Fred Moten, a professor of English at the University of California, Riverside, is one of five finalists for the prestigious Kingsley Tufts Poetry Award, which is presented by Claremont Graduate University.
The $100,000 award honors a poet at mid-career and provides resources “that allow the artist to continue working toward the pinnacle of their craft,” the university said today in announcing the finalists.
Moten was nominated for the award, which is in its 24th year, for “The Little Edges” (Wesleyan University Press, 2014). “The Little Edges” is a collection of poems written in what the poet calls “shaped prose” – “a way of arranging prose in rhythmic blocks, or sometimes shards, in the interest of audio-visual patterning,” according to the publisher of the collection. “Shaped prose is a form that works the ‘little edges’ of lyric and discourse, and radiates out into the space between them.”
The Kingsley Tufts Poetry Award was established at Claremont Graduate University by Kate Tufts to honor the memory of her husband, who held executive positions in the Los Angeles shipyards and wrote poetry as his avocation. The Kate Tufts Discovery Award, which recognizes a first book by a poet of genuine promise, was launched in 1993. Winners will be announced in March and recognized during a ceremony on April 7.
Claremont Graduate University is the graduate university of the Claremont Colleges, a consortium of five undergraduate liberal arts colleges and two graduate institutions in Claremont, Calif.
New honor for distinguished poet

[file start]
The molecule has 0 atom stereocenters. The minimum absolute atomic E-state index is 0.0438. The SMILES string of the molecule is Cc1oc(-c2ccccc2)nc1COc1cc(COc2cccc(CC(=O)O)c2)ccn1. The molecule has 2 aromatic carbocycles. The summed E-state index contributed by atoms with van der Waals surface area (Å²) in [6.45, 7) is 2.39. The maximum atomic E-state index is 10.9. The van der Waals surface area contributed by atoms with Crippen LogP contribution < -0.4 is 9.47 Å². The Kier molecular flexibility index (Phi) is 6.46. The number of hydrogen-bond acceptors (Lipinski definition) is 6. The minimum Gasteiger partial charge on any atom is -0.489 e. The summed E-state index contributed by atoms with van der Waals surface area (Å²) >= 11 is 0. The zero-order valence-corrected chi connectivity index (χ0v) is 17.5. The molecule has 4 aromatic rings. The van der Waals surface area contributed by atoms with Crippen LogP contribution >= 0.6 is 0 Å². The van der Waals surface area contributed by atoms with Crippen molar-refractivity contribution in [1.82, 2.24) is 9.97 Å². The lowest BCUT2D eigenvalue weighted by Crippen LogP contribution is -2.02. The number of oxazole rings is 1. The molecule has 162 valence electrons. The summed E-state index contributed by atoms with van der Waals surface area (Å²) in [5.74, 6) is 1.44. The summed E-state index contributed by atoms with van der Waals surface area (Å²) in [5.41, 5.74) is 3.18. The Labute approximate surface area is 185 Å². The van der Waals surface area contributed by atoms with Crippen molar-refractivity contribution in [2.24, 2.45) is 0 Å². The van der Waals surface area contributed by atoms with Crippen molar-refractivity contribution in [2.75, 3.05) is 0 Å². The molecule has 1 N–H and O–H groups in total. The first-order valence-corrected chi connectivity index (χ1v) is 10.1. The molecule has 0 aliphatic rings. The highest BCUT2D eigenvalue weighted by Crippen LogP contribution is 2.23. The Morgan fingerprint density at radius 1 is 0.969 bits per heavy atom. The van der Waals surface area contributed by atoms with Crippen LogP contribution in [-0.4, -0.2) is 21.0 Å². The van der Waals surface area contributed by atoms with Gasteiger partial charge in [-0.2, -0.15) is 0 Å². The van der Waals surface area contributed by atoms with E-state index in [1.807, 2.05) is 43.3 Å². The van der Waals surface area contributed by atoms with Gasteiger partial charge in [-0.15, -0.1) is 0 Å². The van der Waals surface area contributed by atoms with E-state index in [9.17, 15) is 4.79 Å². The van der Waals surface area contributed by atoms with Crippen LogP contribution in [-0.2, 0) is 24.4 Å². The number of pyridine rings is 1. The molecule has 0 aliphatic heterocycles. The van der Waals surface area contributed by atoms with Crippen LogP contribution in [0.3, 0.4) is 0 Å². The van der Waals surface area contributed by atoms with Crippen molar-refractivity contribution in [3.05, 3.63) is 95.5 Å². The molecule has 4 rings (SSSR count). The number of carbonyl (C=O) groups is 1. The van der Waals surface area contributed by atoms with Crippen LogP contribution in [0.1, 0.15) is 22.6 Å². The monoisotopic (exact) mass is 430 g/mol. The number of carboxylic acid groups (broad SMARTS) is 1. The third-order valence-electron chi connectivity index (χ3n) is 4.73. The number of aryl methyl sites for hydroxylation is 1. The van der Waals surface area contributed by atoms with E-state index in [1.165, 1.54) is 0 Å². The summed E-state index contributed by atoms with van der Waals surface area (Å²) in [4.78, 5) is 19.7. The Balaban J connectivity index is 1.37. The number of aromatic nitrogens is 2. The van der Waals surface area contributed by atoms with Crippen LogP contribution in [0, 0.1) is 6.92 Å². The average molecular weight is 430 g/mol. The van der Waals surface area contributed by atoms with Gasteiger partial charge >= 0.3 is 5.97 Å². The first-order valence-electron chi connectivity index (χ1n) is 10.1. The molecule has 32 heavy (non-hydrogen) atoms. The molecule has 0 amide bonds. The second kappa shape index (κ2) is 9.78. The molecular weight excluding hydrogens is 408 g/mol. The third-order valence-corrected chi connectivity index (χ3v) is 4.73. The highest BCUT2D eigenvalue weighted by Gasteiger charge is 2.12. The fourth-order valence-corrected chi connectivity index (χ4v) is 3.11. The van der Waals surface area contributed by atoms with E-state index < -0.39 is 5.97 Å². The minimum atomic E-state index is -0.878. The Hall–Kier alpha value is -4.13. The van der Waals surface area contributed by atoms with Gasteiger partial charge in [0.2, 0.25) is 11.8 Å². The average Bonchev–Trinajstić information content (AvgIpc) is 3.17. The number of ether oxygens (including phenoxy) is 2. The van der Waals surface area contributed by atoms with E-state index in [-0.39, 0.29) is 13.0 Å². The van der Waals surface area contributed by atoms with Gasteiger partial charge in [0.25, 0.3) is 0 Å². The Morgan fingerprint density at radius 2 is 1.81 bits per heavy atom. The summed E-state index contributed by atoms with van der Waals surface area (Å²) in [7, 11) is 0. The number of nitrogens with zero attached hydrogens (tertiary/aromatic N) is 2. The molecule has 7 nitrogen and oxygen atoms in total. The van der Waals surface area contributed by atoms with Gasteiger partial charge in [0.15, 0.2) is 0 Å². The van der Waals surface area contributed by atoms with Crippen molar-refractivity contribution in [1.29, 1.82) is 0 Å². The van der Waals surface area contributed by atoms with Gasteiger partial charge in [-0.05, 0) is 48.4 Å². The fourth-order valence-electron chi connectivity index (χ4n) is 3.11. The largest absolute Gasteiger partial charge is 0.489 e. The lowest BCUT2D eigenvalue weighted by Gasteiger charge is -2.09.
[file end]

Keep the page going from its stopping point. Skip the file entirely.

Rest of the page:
The panel of final judges included: Chase Twichell, chair of the judging committee and past winner of the Kingsley Tufts award; Stephen Burt, literary critic and English professor at Harvard University; Elena Karina Byrne, poetry curator/moderator for the Los Angeles Times Festival of Books; Brian Kim Stefans, professor of English at University of California, Los Angeles; and Don Share, editor of POETRY magazine.
“The roster of eligible books testified to the extraordinary range and diverse beauty of current American poetry; to pick only 10 finalists for two awards (the Kingsley Tufts Poetry and Kate Tufts Discovery awards) should have been impossible,” said Lori Anne Ferrell, director of the Kingsley and Kate Tufts Poetry Awards. “So I have no idea how the judges will be able to go on to choose only two winners, but I can’t wait to be there when they do.”
Moten was one of five finalists for the prestigious National Book Award in Poetry in 2014. He was nominated for his collection of poetry titled “The Feel Trio” (Letter Machine Editions), which also was a finalist for the 2014 Los Angeles Times Book Prize for poetry.
He is the author of “In the Break: The Aesthetics of the Black Radical Tradition,” “Hughson’s Tavern,” “B. Jenkins,” and co-author, with Stefano Harney, of “The Undercommons: Fugitive Planning and Black Study.” He was recognized as one of 10 New American Poets by the Poetry Society of America. He is also co-founder and co-publisher of a small literary press called Three Count Pour.